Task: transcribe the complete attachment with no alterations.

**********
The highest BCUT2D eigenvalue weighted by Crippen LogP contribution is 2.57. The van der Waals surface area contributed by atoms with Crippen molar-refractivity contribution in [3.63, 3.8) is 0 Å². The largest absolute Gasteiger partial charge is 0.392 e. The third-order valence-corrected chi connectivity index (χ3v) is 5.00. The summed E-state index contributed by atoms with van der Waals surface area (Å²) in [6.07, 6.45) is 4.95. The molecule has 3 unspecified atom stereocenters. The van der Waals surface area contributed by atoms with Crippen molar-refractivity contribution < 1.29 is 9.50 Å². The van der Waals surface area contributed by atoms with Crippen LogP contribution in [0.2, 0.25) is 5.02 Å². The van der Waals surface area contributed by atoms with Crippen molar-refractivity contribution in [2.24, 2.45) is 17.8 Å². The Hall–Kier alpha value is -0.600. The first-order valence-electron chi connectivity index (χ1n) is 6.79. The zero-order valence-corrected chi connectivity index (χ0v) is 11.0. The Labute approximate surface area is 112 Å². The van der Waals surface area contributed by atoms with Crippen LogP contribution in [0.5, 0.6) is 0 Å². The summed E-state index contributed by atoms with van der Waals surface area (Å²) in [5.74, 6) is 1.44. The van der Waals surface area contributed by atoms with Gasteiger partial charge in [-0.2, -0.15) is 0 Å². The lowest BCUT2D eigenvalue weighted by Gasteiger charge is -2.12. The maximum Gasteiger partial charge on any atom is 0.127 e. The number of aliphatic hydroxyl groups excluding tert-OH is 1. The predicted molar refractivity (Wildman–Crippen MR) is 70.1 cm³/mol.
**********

The highest BCUT2D eigenvalue weighted by Crippen LogP contribution is 2.57. The van der Waals surface area contributed by atoms with Crippen molar-refractivity contribution in [3.63, 3.8) is 0 Å². The largest absolute Gasteiger partial charge is 0.392 e. The third-order valence-corrected chi connectivity index (χ3v) is 5.00. The summed E-state index contributed by atoms with van der Waals surface area (Å²) in [6.07, 6.45) is 4.95. The molecule has 3 unspecified atom stereocenters. The van der Waals surface area contributed by atoms with Crippen molar-refractivity contribution < 1.29 is 9.50 Å². The van der Waals surface area contributed by atoms with Crippen LogP contribution in [0.2, 0.25) is 5.02 Å². The van der Waals surface area contributed by atoms with Crippen molar-refractivity contribution in [2.24, 2.45) is 17.8 Å². The Hall–Kier alpha value is -0.600. The first-order valence-electron chi connectivity index (χ1n) is 6.79. The zero-order valence-corrected chi connectivity index (χ0v) is 11.0. The Labute approximate surface area is 112 Å². The van der Waals surface area contributed by atoms with Crippen LogP contribution in [0.5, 0.6) is 0 Å². The summed E-state index contributed by atoms with van der Waals surface area (Å²) in [5.74, 6) is 1.44. The van der Waals surface area contributed by atoms with Gasteiger partial charge in [-0.2, -0.15) is 0 Å². The lowest BCUT2D eigenvalue weighted by Gasteiger charge is -2.12. The maximum Gasteiger partial charge on any atom is 0.127 e. The number of aliphatic hydroxyl groups excluding tert-OH is 1. The predicted molar refractivity (Wildman–Crippen MR) is 70.1 cm³/mol.